After nearly three decades of self-imposed exile, Iraq's well-known playwright and director Jawad al-Assadi returned to Iraq after the fall of Saddam Hussein, believing that the new Iraq was going to be better.
He discovered he was wrong.
Shocked by the violence and fear among his people, al-Assadi decided last year to settle in Beirut and open his own theatre.
But violence has followed him. Lebanon is gripped by its worst political crisis since the 1975-90 civil war, and about a dozen politicians, journalists and soldiers have been slain since 2005.
Al-Assadi is now wondering if it was a mistake to come here. But he harbours no regrets about leaving Iraq. Returning to his homeland right now, he said, would be like "offering yourself as a cheap and ignorant martyr."
Instead, al-Assadi is trying to showcase Iraqi culture in his Babel Theatre, located in trendy Hamra Street in downtown Beirut where artists and intellectuals gather.
The first play produced at Babel Theatre is al-Assadi's "Women Sexophone," which is adapted from "The House of Bernarda Alba" by Spanish dramatist Federico Garcia Lorca. The play depicts a tyrannical, recently widowed mother who represses her daughters.
Several of al-Assadi's plays have been influenced by the war in Iraq as well as the dictatorship of Saddam's Baath party that ended with the U.S.-led invasion of 2003.
"Women in War," which tells the story of three Iraqi women living in exile in Germany, was presented in Baghdad in May 2004. After a few days and scant audiences, al-Assadi said he realized Iraqis were too scared to go out at night.
"People were living a unique type fear and the cultural life was in chaos. There I found that there is no way to work on a revival of the Iraqi theatre because unlike a painter or sculpture who can work at home, for me, as a dramatist, I live with the society," al-Assadi said in an interview in his elegant office at the Babel Theatre.
"People should come to watch my work and if people don't leave their homes after four in the afternoon, then how am I going to work?" he asked.
Al-Assadi traces his love of drama to his roots in the Shiite holy city of Karbala, where he was born July 1, 1952. Karbala is the focus of the annual Shiite religious ceremony of Ashoura, the 10-day ritual that marks the death in battle there of the Prophet Muhammad's grandson, Imam Hussein.
Karbala residents re-enact Hussein's death every year and millions of Shiites from around the world come to the city to mark the occasion.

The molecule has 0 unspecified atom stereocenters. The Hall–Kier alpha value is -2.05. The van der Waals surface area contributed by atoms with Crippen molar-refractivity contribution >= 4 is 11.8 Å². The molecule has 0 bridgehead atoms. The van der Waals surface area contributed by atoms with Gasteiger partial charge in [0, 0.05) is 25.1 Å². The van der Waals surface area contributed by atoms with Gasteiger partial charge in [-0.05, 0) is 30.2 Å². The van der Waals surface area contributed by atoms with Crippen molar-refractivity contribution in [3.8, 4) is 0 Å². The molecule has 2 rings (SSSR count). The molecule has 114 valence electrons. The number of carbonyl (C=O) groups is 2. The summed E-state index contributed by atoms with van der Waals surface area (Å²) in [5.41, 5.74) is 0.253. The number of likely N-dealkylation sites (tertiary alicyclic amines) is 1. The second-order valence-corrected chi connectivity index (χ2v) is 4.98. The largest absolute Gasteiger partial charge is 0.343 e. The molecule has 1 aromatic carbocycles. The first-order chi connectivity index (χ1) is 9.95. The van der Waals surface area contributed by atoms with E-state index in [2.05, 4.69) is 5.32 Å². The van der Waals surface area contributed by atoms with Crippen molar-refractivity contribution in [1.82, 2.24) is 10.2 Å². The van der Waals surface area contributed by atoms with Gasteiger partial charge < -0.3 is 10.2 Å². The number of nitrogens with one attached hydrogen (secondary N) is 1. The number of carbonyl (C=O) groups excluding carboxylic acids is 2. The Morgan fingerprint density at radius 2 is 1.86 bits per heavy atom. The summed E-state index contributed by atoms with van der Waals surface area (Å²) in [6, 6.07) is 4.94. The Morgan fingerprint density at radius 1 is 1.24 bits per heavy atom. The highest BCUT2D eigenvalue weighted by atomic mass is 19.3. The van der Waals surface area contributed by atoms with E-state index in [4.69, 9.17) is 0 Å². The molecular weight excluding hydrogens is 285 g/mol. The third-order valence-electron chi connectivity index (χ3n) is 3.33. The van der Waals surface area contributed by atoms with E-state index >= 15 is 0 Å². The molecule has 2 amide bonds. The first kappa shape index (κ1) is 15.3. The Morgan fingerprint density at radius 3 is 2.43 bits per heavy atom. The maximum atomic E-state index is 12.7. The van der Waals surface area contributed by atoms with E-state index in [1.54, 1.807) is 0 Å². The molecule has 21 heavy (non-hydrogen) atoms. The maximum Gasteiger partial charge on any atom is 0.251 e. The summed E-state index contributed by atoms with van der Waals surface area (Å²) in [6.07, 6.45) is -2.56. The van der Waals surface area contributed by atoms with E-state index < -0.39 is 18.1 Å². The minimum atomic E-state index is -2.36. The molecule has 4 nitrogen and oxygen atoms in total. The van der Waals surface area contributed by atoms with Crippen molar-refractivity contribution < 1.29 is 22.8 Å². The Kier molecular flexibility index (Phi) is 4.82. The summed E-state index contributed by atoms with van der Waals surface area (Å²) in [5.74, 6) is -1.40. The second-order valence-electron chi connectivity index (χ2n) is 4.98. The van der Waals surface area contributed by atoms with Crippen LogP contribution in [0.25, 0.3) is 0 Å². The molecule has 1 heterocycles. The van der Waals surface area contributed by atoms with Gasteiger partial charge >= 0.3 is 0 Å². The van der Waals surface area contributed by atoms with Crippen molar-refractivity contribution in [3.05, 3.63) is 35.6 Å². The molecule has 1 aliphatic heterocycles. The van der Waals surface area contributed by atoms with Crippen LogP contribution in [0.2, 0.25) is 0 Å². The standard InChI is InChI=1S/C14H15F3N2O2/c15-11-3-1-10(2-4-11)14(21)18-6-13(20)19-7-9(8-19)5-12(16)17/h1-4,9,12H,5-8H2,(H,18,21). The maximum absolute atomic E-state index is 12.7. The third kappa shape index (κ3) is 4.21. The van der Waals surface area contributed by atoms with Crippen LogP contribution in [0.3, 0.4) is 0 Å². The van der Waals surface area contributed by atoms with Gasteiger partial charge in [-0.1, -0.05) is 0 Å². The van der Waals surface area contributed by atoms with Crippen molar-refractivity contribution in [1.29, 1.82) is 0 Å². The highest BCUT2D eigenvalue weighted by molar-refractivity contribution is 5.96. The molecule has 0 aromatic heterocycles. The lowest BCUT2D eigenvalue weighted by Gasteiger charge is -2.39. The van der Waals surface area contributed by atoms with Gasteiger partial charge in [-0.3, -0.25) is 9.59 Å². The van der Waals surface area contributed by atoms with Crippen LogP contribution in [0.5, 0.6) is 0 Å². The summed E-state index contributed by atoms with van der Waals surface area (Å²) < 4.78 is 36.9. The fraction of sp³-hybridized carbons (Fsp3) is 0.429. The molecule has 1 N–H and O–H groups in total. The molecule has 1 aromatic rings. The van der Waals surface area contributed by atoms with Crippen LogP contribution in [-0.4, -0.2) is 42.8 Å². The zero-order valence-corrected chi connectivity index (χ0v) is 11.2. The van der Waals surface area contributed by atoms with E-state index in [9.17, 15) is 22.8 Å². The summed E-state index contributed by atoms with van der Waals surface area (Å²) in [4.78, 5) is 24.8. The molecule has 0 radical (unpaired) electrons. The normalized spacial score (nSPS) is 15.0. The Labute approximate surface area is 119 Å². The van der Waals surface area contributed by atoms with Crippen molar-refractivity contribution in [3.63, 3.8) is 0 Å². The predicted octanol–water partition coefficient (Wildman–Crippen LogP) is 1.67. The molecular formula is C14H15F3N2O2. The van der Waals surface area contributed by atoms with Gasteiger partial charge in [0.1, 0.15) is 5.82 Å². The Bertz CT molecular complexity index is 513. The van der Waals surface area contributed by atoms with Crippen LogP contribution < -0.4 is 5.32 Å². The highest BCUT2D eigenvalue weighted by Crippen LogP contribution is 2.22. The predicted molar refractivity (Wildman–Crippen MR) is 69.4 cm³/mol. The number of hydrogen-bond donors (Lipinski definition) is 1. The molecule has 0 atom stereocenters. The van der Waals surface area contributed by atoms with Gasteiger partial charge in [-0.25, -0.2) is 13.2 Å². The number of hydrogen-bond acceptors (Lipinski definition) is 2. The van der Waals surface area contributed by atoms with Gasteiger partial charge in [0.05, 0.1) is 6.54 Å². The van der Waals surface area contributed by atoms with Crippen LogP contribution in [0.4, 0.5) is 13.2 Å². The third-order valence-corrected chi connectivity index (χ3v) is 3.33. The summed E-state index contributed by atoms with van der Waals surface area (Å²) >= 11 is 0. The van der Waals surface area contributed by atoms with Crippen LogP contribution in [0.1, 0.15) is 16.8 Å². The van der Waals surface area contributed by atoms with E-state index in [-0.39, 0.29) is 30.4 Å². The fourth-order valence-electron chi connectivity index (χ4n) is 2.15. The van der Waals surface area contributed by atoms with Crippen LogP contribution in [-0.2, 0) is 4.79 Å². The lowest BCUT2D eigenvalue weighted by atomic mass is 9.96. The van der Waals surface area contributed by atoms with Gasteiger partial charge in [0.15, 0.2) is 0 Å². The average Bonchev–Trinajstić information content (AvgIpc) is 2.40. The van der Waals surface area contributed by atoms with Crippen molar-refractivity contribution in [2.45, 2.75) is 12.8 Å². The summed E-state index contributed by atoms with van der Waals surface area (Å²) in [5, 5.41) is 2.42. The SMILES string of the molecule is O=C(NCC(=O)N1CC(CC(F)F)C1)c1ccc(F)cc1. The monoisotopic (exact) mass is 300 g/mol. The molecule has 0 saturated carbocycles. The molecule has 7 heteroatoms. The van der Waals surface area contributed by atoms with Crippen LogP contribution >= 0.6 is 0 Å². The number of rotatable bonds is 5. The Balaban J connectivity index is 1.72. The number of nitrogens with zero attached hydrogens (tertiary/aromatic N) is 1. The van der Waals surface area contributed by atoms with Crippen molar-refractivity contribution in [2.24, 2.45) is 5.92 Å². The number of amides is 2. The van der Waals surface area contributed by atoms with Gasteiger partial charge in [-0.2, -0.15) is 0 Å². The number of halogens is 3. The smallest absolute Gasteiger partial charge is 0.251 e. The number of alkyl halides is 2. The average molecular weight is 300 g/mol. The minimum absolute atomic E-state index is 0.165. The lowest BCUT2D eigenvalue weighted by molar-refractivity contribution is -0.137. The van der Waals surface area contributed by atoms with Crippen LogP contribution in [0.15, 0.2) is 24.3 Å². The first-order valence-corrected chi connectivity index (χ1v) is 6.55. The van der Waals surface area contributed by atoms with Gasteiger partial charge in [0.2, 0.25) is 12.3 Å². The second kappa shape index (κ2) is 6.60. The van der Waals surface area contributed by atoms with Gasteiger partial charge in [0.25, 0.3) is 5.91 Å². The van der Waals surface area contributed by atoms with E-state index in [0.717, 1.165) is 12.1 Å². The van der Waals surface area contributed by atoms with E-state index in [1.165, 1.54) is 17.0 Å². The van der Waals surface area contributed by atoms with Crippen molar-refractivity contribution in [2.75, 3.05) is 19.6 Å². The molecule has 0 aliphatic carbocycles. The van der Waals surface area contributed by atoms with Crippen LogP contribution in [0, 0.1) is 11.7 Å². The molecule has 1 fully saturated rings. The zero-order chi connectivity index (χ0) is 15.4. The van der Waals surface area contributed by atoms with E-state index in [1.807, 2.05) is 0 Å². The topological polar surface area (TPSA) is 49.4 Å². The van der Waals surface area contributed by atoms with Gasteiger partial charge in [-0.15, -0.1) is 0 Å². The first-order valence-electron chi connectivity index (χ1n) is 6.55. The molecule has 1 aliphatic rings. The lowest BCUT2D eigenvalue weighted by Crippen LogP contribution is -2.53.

Al-Assadi was also driven into a career in drama in part by poor high school grades. They limited him to studying fine arts at Baghdad University rather than more rigorous courses.
"I sat a fine arts exam and was accepted. This move changed all my life," he said.
After graduation, al-Assadi went to Bulgaria in 1976 and earned a PhD from the National Drama Center in Sofia.
The suffering of the Iraqi people is for him personal. Fearing oppression by Saddam's Baath regime, al-Assadi did not return to Iraq until 2004. His brother, Abdullah, was executed by a government firing squad in 1981.
A second brother, Hussein, was shot dead at a checkpoint west of Baghdad in 2007 as he was driving a bus from Baghdad to Jordan.
"The deaths of my brothers were major shocks in my life. Sometimes these emotions come up in my work. Other times I isolate myself," he said.
Before Hussein's death, al-Assadi produced one of his most renowned plays about the situation in Iraq - "Baghdadi Bath." It is set in a Turkish bath in Baghdad, where two bus drivers come to relax and talk about life in Iraq before and after the U.S. invasion.
Baghdadi Bath was translated into English and some readings have been presented in the United States, according to Robert Myers, a professor of English at the American University of Beirut who helped translate the play.
"Although some people in Europe know about Jawad's work, in the U.S. he is known only through these readings and to people with specialized knowledge of contemporary Arab theatre," Myers said.
"The play became a way to talk about the war and U.S. involvement to a small extent," he added.
Myers said "Baghdadi Bath," resonating with humour, forces the audience "to see the occupation from an Iraqi perspective and how it affects working people there."
Al-Assadi said he was unable to travel to the United States to attend the readings because he wasn't able to get an American visa.
Since opening Babel Theatre in Beirut, al-Assadi hosted Iraqi musician Naseer Shamma, known as a master of the oud, a pear-shaped string instrument, and painter Jabr Alwan. He plans to bring more Iraqi artists in the coming months.
But al-Assadi worries about the political situation in Lebanon - and his future.
"If you ask me whether the strong political situation Beirut is passing through affected my opening of this theatre, I will say yes. It had a very bad and negative effect," al-Assadi said.
He has spent about $200,000 of his own money to renovate the theatre and could face a serious financial crunch in the coming months. Rent, salaries and taxes run at least $120,000 a year, he said.
Lebanese actors hope he will stay.
"I would like to tell Jawad al-Assadi that hopefully your bet on Beirut will be right and our bet on you is also right," said Lebanese actor Rifaat Tarabay, who plays in Women Sexophone.
"Beirut is still, until this day . . . the capital of culture in the Arab world," she said.